Best pick I made- Tyler Chatwood, SP, CHC (22.12, 432)
He has a career 5.25 ERA at home and a career 3.31 ERA on the road. This year he is leaving Coors Field and going to Wrigley Field. That relocation is going to help him a LOT and the loaded Cubs’ offense will translate to boatloads of wins to go with the improved ERA.
Worst pick I made- Evan Gattis (10.12, 192)
I made this pick live on the TDG Podcast on the day we were discussing our Top 40 Catcher Prospect Rankings. I thought it would be cool to have the crew help me decide which catcher to pick live on the air, but in retrospect, I could have waited a few more rounds to take my catcher. There were several good options still available and I bet Gattis (or an equivalent talent) would still have been on the board in the 15th round or even later.
Best pick someone else made- Johnny Cueto, SP, SF (11.18, 218) (made by Jake Devereaux)
Cueto has been an underappreciated pitcher for his entire career. In fact, he’s been one of the top five pitchers in baseball over that period, especially when you factor in that he was pitching in the hitters’ paradise of the Reds’ Great American Ball Park. Cueto should have won the Cy Young Award in both 2012 and 2014. His performance took a big step backward last year, that was likely due to a blister problem that is unlikely to repeat. This year he should bounce back to being the perennial top 10 pitcher he has been for a decade. Massive steal this late in the draft.
Best pick I made- Akil Baddoo, OF, MIN (26.11, 511)
Since most owners dove into the healthy 28-and-under MLB pool, I decided to go a different avenue, reaching for high-level prospects and nabbing falling veterans. While the saying is to never scout the stat line, it’s tough not to get excited by Baddoo’s .323/.436/.527 production with 9 SB and more walks than strikeouts in 53 games. He’s a long ways off, but I love procuring power/speed combo players with an idea at the plate late in drafts. Honorable Mentions – Tommy Pham (4.11, 71), Ryan Braun (11.10, 210).
Worst pick I made- Evan Longoria, 3B, SF (14.11, 271)
Have you ever tasted pure cocoa powder? That ingredient makes food delicious but tastes bitter and unpleasant on its own. Longoria is my cocoa powder. I had a need at 3B but I didn’t like making this pick as a standalone, even though his 20 HR production and durability adds value to my team’s recipe. The move to San Francisco certainly doesn’t make me feel better about my choice either. Honorable Mentions – neglecting my MLB pitching staff in lieu of hitting and prospects (two MLB pitchers selected in the first 27 rounds), Yasmany Tomas, (22.11, 431), Asdrubal Cabrera (25.10, 490).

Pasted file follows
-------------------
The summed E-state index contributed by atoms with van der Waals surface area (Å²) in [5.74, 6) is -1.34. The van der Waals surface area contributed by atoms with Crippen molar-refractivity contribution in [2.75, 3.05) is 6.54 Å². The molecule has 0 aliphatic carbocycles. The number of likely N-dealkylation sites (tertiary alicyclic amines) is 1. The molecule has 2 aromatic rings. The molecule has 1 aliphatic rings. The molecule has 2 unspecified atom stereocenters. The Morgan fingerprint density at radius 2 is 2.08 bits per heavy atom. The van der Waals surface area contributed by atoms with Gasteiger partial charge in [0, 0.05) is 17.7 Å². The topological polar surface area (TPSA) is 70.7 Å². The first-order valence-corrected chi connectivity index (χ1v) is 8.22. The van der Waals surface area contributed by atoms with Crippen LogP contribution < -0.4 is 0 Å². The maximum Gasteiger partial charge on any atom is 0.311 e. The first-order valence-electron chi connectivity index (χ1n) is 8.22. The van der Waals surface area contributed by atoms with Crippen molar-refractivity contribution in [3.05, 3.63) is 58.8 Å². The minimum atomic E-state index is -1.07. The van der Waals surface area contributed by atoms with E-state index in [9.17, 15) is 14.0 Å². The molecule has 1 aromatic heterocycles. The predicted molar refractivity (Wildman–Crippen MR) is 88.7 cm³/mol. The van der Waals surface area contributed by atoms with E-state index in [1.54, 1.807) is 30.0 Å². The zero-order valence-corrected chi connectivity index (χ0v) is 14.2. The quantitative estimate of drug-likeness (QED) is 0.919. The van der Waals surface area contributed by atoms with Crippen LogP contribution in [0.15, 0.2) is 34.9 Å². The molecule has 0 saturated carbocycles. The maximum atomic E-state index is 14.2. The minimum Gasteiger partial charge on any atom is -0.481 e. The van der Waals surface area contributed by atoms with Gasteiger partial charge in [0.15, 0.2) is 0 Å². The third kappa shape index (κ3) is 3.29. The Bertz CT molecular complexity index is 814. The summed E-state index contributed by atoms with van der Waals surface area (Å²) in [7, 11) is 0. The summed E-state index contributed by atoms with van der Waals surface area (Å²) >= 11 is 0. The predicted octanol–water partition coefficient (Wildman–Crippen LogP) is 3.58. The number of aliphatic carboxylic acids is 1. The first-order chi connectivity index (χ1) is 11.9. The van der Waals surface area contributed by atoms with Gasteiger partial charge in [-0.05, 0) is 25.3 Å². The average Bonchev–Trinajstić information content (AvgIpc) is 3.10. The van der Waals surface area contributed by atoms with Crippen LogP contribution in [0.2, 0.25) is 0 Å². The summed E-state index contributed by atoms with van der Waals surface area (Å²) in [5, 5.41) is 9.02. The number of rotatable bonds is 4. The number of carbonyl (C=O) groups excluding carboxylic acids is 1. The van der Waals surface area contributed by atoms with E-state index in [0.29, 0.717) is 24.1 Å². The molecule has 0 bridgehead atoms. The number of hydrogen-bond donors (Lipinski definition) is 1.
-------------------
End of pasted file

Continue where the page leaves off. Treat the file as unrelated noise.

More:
Best pick someone else made- Lorenzo Cain (9.11, 171) (made by EJ Fagan)
Lorenzo Cain was the 45th OF picked in this draft, and that is insane. Like many free agents in early drafts, Cain likely dropped due to uncertainty surrounding his future lineup mates and home park. EJ struck gold here with Cain landing in a primo spot in Milwaukee. You don’t often find this level of five-category goodness this late in 20-team drafts. Honorable Mentions – Marcell Ozuna (3.18, 58) and Jose Abreu (4.3, 63) by Jake Devereaux, Aaron Nola (4.10, 70) by EJ Fagan (best snipe award), Esteury Ruiz (25.19, 499) by Bret Sayre.
Best pick I made- Luis Castillo, SP, CIN (6.10, 110)
I love Luis Castillo. By the time the Reds shut him down in September, Castillo was looking like an elite starting pitcher. Statcast put a crazy .253 xwOBA on his debut. He’s the perfect complement to Aaron Nola – young, riskier, and a potential ace.
Worst pick I made- Jorge Alfaro, C, PHI (14.10, 270)
In the middle rounds, I was concerned about the catching position. A few owners had grabbed multiple catchers, causing me to be concerned that I would be stuck below a tier. I considered Yadier Molina, but instead went with the (relatively low-ceiling) young guy in Alfaro. Yadier Molina ended up going 10 (!) rounds later. I reached.
Best pick someone else made- Brendan Rodgers, SS, COL (6.1, 101)
Jim got tons of value with Brendan Rodgers with the first pick of the 6th round. Other prospects in his tier went way earlier, including Gleyber Torres and Fernando Tatis Jr. in the 3rd round, Francisco Mejia in the 4th, and Nick Senzel in the 5th, all of whom I’d rank significantly behind Rodgers.
Best pick I made- Jesse Winker, OF, CIN (11.2, 202)
Winker is the pick that begot the most vitriol from my fellow writers during our (very entertaining) draft chat on Slack. He has all the attributes you look for in a sleeper: former top prospect who still is young, great ballpark, performed well in a small sample, and most importantly, has the opportunity for a full season’s worth of at-bats. I love Winker’s approach and am hoping that he is similar to other players who haven’t shown much power until they reached the majors. Even if the ‘juice ball’ goes away, I like Winker’s floor for someone who hasn’t turned 25 yet.
Worst pick I made- Chris Iannetta, C, COL (19.12, 372)
So, not only did I probably reach several rounds for Iannetta, but he also made my fourth catcher selected in my first 19 picks. I fell in love with Iannetta’s home ballpark and got outside of myself because I didn’t realize until midway through the draft that it was an OBP league, so Iannetta’s walk-rate made me plant my flag down hard on him, and after I took Chance Sisco the round before, I panicked and thought he might get taken if I didn’t pop him with my next pick. In reality, I probably could have waited a good 10-15 rounds and he still might have been there.
Best pick someone else made- Wilmer Font, RP, LAD (38.13, 753) (made by Jonathan Merkel)
I have been a fan of Font’s since he was a relief prospect with the Rangers nearly a decade ago. Still considered a “prospect,” the 27-year-old is buried behind several other starters on the Dodgers staff right now. But if you look at the numbers he put up in AAA last year, there is just no way they can keep him buried down there another year. I am betting that he gets the chance to start for either the Dodgers or someone else via a trade. In fantasy, always bet on talent, and I think Font has it in spades. I was hoping to nab him with one of my final picks and Merkel sniped me at the last second. Great pick to close out the draft.